Summer Reading for Goths

What are you taking along on your next summer vacation? Whether you're gothing it up at Burning Man, surviving Wasteland Weekend, attending a goth music festival, going on a goth cruise, headed for Hawaii or traveling with your family, you'll want some diverting reading material for your journey.

Frankenstein's Monster: A purported "sequel" to Mary Shelley's classic tale. Narrated by a surprisingly articulate and sensitive "monster," the story picks up where Frankenstein left off. Explorer Robert Walton decides to avenge creator Victor Frankenstein, and pursues the monster throughout Europe. Not quite a page-turner, but also not taxing on one's vacation-weary brain.

Miss Peregrine's Home for Peculiar Children
: My best friend sent me this book and nagged me to read it. I'm so glad she did. Illustrated darkly, with vintage photography, it's a tale of a boy exploring an abandoned home for dangerous children. A bit spooky and unsettling, you'll most likely thoroughly enjoy your time spent with this eerie book.

Titus Awakes, by Mervyn Peake. This book was created from four composition notebooks found in an attic by Mervyn Peake's granddaughter. Peake had almost finished the fourth Gormenghast novel when he tragically died from Parkinson's disease. His wife, Maeve Gilmore, had written down the outline of the last chapters in those composition books.

The Thackery T. Lambshead Cabinet of Curiosities: Exhibits, Oddities, Images, and Stories from Top Authors and Artists. This isn't a page-turner, but is great for picking up a short story at bedtime, while waiting for your plane to take off, or a quick read on your porch. Authors include Garth Nix, Michael Moorcock, Holly Black, Alan Moore and Caitlyn R. Kiernan. Not the darkest material ever, and the fonts and cover style make this look like a steampunk book but it isn't. Still, I never can resist a good collection of intriguing short stories.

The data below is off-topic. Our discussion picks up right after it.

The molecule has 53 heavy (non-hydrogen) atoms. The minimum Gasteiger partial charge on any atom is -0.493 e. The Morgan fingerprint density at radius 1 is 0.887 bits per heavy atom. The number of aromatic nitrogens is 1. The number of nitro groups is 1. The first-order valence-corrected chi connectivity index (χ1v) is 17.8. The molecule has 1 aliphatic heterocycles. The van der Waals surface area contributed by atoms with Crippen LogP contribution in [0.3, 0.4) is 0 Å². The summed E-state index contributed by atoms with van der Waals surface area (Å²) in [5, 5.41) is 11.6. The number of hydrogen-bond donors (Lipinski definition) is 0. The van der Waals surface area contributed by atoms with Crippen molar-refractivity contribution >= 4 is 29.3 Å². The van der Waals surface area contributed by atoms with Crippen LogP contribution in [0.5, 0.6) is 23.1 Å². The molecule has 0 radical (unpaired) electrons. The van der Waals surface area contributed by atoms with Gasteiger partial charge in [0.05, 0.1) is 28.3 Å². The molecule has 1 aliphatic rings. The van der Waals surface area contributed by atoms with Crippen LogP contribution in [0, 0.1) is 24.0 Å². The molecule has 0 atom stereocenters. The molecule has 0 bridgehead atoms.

Hit List is by Laurell K. Hamilton, the 20th book in the Anita Blake, Vampire Hunter series. If you haven't read the series, I wouldn't recommend diving in right here at book #20. My friends who have read the series all along were particularly excited about this recently published addition.

The Map of Time: I picked this up and put it back three or four times on my last few bookstore trips. Finally I broke down and purchased it. Not steampunk, this is set in Victorian London. H.G. Wells is asked to investigate a reported incidence of time travel. His wife has been set up in a plot to murder the authors of Dracula, The Time Machine and The War of the Worlds. A nice fluffy summery read that's still a bit meaty, yet not too challenging for a beach read.

Prefer to read non-fiction? I recommend Shock Value: Shock Value: How a Few Eccentric Outsiders Gave Us Nightmares, Conquered Hollywood, and Invented Modern Horror. If you're interested in horror movies, you'll enjoy learning how counterculture directors such as Wes Craven, Roman Polanski, John Carpenter, and Brian De Palma broke out of the golden age of horror and created their own style. Movies mentioned in depth include The Texas Chainsaw Massacre, Rosemary's Baby and of course The Night of the Living Dead. Read the New York Times' review here.

Happy reading!